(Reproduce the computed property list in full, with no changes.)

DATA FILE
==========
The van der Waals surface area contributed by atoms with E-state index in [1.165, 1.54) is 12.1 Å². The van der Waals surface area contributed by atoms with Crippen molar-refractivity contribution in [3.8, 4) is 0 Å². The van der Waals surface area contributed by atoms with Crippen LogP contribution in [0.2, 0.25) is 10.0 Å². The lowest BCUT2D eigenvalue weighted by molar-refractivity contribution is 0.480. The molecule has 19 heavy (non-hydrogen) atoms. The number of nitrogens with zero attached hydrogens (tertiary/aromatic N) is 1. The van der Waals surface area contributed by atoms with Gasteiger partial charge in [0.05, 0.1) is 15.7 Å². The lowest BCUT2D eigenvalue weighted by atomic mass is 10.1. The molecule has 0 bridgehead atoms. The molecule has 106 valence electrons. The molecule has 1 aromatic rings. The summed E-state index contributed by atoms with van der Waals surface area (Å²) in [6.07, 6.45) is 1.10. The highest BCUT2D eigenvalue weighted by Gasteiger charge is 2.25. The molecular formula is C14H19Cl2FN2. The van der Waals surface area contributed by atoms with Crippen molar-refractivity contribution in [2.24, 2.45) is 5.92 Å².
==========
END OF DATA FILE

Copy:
The van der Waals surface area contributed by atoms with E-state index in [1.165, 1.54) is 12.1 Å². The van der Waals surface area contributed by atoms with Crippen molar-refractivity contribution in [3.8, 4) is 0 Å². The van der Waals surface area contributed by atoms with Crippen LogP contribution in [0.2, 0.25) is 10.0 Å². The lowest BCUT2D eigenvalue weighted by molar-refractivity contribution is 0.480. The molecule has 19 heavy (non-hydrogen) atoms. The number of nitrogens with zero attached hydrogens (tertiary/aromatic N) is 1. The van der Waals surface area contributed by atoms with Gasteiger partial charge in [0.05, 0.1) is 15.7 Å². The lowest BCUT2D eigenvalue weighted by atomic mass is 10.1. The molecule has 0 bridgehead atoms. The molecule has 106 valence electrons. The molecule has 1 aromatic rings. The summed E-state index contributed by atoms with van der Waals surface area (Å²) in [6.07, 6.45) is 1.10. The highest BCUT2D eigenvalue weighted by Gasteiger charge is 2.25. The molecular formula is C14H19Cl2FN2. The van der Waals surface area contributed by atoms with Crippen molar-refractivity contribution in [2.24, 2.45) is 5.92 Å².